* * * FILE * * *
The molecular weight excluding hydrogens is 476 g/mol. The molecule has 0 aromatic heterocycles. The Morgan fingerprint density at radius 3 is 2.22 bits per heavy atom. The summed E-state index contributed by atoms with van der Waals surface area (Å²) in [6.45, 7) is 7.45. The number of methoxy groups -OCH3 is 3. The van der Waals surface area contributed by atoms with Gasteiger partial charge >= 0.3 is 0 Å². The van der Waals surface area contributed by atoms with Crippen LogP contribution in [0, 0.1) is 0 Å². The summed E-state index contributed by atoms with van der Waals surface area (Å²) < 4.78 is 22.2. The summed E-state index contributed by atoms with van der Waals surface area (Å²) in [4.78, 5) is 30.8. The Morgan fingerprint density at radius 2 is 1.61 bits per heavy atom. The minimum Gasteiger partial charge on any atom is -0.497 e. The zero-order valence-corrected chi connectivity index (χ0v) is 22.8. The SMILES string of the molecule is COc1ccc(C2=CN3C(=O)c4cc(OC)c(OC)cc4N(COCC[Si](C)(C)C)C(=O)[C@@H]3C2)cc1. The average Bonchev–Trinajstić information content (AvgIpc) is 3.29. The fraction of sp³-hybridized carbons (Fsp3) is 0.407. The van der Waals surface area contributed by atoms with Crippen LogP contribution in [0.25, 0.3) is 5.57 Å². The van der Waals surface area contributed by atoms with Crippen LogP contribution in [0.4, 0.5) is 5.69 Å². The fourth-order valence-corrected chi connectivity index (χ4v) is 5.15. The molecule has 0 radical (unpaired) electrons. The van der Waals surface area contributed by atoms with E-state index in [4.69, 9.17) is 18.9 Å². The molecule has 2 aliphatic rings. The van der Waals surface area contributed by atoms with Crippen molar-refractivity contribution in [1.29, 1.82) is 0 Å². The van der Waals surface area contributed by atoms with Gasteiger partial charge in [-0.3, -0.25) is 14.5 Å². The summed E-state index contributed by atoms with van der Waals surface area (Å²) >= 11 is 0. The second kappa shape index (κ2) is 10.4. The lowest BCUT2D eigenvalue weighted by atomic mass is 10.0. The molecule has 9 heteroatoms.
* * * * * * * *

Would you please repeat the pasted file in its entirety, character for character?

The molecular weight excluding hydrogens is 476 g/mol. The molecule has 0 aromatic heterocycles. The Morgan fingerprint density at radius 3 is 2.22 bits per heavy atom. The summed E-state index contributed by atoms with van der Waals surface area (Å²) in [6.45, 7) is 7.45. The number of methoxy groups -OCH3 is 3. The van der Waals surface area contributed by atoms with Gasteiger partial charge >= 0.3 is 0 Å². The van der Waals surface area contributed by atoms with Crippen LogP contribution in [0, 0.1) is 0 Å². The summed E-state index contributed by atoms with van der Waals surface area (Å²) < 4.78 is 22.2. The summed E-state index contributed by atoms with van der Waals surface area (Å²) in [4.78, 5) is 30.8. The Morgan fingerprint density at radius 2 is 1.61 bits per heavy atom. The minimum Gasteiger partial charge on any atom is -0.497 e. The zero-order valence-corrected chi connectivity index (χ0v) is 22.8. The SMILES string of the molecule is COc1ccc(C2=CN3C(=O)c4cc(OC)c(OC)cc4N(COCC[Si](C)(C)C)C(=O)[C@@H]3C2)cc1. The average Bonchev–Trinajstić information content (AvgIpc) is 3.29. The fraction of sp³-hybridized carbons (Fsp3) is 0.407. The van der Waals surface area contributed by atoms with Crippen LogP contribution in [0.25, 0.3) is 5.57 Å². The van der Waals surface area contributed by atoms with Crippen LogP contribution in [0.4, 0.5) is 5.69 Å². The fourth-order valence-corrected chi connectivity index (χ4v) is 5.15. The molecule has 0 radical (unpaired) electrons. The van der Waals surface area contributed by atoms with E-state index in [4.69, 9.17) is 18.9 Å². The molecule has 2 aliphatic rings. The van der Waals surface area contributed by atoms with Crippen molar-refractivity contribution in [1.29, 1.82) is 0 Å². The van der Waals surface area contributed by atoms with Gasteiger partial charge in [-0.3, -0.25) is 14.5 Å². The summed E-state index contributed by atoms with van der Waals surface area (Å²) >= 11 is 0. The second kappa shape index (κ2) is 10.4. The lowest BCUT2D eigenvalue weighted by atomic mass is 10.0. The molecule has 9 heteroatoms.